by Dr. Vera Tarman

I’ve often been asked, “How can I tell if I’m addicted to food, or if I just enjoy eating? Are all people who enjoy eating ‘addicts’?” These are very good questions.

Enjoying food is definitely not the same thing as being addicted to food. Our brains are wired to enjoy food — that is a primal survival mechanism. In fact, we enjoy foods that are high fat and high sugar for that very reason — these foods are energy dense and ensure our survival by making us want to eat more for immediate energy and storage purposes. Even the food addict who is in recovery still enjoys their food.

What makes the enjoyment addictive is the key question. When the enjoyment has become so large that it dominates other natural pleasures, a problem is flagged. We are either in a deficit so we need the excess food ( i.e. we’re very hungry) or we are in a disordered pattern of eating. The natural ebbs and flows of pleasure are misaligned: Notice that when you are hungry, the plate of brussels sprouts and glass of water is very enjoyable, but when you are full, you no longer desire them. The desire to eat ebbs when it is no longer necessary to ‘fuel up.’ But when you are not hungry and you still desire to eat, something else is operating that keeps you wanting to continue to eat or to ‘enjoy’ the food.

There are many neurochemical and hormonal reasons for this disorder, and one of them is the neurochemistry of addiction. The person may be rooted into an addiction loop that makes them crave food even when they no longer need it – in fact, even when they are no longer enjoying it. They still want it anyway.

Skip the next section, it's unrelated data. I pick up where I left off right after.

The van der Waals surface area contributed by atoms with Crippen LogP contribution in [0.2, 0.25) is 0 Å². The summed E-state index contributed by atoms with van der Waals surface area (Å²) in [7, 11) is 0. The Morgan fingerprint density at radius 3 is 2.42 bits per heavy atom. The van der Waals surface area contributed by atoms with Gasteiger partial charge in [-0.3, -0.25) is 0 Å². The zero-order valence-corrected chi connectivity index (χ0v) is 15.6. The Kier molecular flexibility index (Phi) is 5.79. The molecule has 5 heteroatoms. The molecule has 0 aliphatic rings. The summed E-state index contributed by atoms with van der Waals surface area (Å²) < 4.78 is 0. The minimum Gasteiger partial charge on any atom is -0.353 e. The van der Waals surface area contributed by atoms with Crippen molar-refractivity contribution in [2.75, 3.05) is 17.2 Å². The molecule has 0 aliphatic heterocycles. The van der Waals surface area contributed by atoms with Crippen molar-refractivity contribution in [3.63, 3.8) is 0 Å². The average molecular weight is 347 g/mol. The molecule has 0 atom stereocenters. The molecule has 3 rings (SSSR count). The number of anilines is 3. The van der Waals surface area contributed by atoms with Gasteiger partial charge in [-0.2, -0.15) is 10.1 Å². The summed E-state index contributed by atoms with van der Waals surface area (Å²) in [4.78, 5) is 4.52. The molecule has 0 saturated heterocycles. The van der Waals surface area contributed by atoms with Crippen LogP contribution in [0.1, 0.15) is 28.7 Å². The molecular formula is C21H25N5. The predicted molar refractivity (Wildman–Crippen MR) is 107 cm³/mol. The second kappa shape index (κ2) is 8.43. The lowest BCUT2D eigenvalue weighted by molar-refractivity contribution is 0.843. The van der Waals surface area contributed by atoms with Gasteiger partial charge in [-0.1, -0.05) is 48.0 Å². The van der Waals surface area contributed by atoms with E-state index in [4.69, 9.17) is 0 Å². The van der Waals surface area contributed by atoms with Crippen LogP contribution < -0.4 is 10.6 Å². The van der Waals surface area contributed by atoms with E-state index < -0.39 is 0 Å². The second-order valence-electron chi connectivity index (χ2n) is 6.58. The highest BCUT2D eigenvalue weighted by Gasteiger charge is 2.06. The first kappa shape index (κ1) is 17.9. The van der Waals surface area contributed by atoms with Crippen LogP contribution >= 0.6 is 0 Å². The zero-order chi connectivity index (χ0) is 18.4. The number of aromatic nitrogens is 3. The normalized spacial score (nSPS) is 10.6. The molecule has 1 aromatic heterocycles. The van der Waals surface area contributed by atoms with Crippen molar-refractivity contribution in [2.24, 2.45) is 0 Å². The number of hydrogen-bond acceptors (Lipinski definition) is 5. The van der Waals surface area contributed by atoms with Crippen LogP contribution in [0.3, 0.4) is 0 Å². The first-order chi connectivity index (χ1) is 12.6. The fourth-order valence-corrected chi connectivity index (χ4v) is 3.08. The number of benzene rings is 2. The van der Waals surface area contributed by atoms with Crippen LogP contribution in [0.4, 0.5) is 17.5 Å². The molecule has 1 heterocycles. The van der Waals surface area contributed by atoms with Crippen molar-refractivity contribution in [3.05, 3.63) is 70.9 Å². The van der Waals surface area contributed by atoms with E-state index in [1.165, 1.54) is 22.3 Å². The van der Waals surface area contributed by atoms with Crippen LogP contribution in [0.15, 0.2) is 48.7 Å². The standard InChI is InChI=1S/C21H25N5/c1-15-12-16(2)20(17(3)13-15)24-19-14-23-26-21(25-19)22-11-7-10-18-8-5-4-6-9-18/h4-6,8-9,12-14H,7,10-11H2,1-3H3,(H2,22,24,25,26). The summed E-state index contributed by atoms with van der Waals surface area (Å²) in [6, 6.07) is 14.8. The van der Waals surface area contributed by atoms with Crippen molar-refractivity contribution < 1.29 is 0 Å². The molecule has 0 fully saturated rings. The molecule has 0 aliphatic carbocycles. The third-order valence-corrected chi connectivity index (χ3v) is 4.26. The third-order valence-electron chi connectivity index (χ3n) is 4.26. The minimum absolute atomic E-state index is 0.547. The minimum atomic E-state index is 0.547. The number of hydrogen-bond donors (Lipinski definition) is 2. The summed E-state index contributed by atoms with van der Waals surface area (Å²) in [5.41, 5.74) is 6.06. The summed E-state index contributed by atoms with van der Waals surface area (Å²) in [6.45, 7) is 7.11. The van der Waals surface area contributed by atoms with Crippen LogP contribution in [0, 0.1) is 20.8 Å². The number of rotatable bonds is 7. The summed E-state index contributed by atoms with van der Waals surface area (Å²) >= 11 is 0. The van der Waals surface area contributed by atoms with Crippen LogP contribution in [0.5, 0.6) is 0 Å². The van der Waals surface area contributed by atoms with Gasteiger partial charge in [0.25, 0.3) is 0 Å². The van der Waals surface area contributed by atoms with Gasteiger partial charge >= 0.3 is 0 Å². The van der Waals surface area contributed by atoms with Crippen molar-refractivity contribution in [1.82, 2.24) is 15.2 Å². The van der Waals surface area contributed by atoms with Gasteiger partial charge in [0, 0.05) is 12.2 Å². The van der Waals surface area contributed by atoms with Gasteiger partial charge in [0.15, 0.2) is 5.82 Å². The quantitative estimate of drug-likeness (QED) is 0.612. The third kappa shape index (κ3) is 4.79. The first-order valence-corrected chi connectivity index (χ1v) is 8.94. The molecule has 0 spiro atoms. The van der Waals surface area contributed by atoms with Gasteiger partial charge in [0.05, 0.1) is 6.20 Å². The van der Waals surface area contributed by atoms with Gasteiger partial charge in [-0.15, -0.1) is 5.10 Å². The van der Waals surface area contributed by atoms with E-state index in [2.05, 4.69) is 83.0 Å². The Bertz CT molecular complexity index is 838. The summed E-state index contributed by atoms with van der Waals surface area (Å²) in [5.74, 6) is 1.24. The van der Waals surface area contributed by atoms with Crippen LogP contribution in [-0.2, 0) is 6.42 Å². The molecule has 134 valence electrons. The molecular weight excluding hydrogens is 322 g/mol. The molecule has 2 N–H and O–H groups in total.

The primary way an addiction doctor can determine if a person has a food addiction is by looking at the patient’s eating patterns and food behaviour. The doctor is looking for a dysfunction in the normal ‘ebbs and flows’ of wanting and not wanting food. We use questions from the DSM IV which determine addiction. Here are just a few:

  1. Do you crave and obsess over food, even when not hungry?
  2. Have you tried to abstain from food and found that you could not (i.e. a diet)?
  3. Have you ever eaten foods that you know are bad for your health? Even when your health is deteriorating (i.e. diabetes)?
  4. Have you ever found that you could not control your food intake? Could not stop after the first bite?

An excellent questionnaire that you can use is the 20 questions that the Food Addicts in Recovery group uses. If you answer yes to just a few of these, you might be a food addict, rather than just enjoying your food.

  1. Have you ever wanted to stop eating and found you just couldn’t?
  2. Do you think about food or your weight constantly?
  3. Do you find yourself attempting one diet or food plan after another, with no lasting success?
  4. Do you binge and then “get rid of the binge” through vomiting, exercise, laxatives, or other forms of purging?
  5. Do you eat differently in private than you do in front of other people?
  6. Has a doctor or family member ever approached you with concern about you’re eating habits or weight?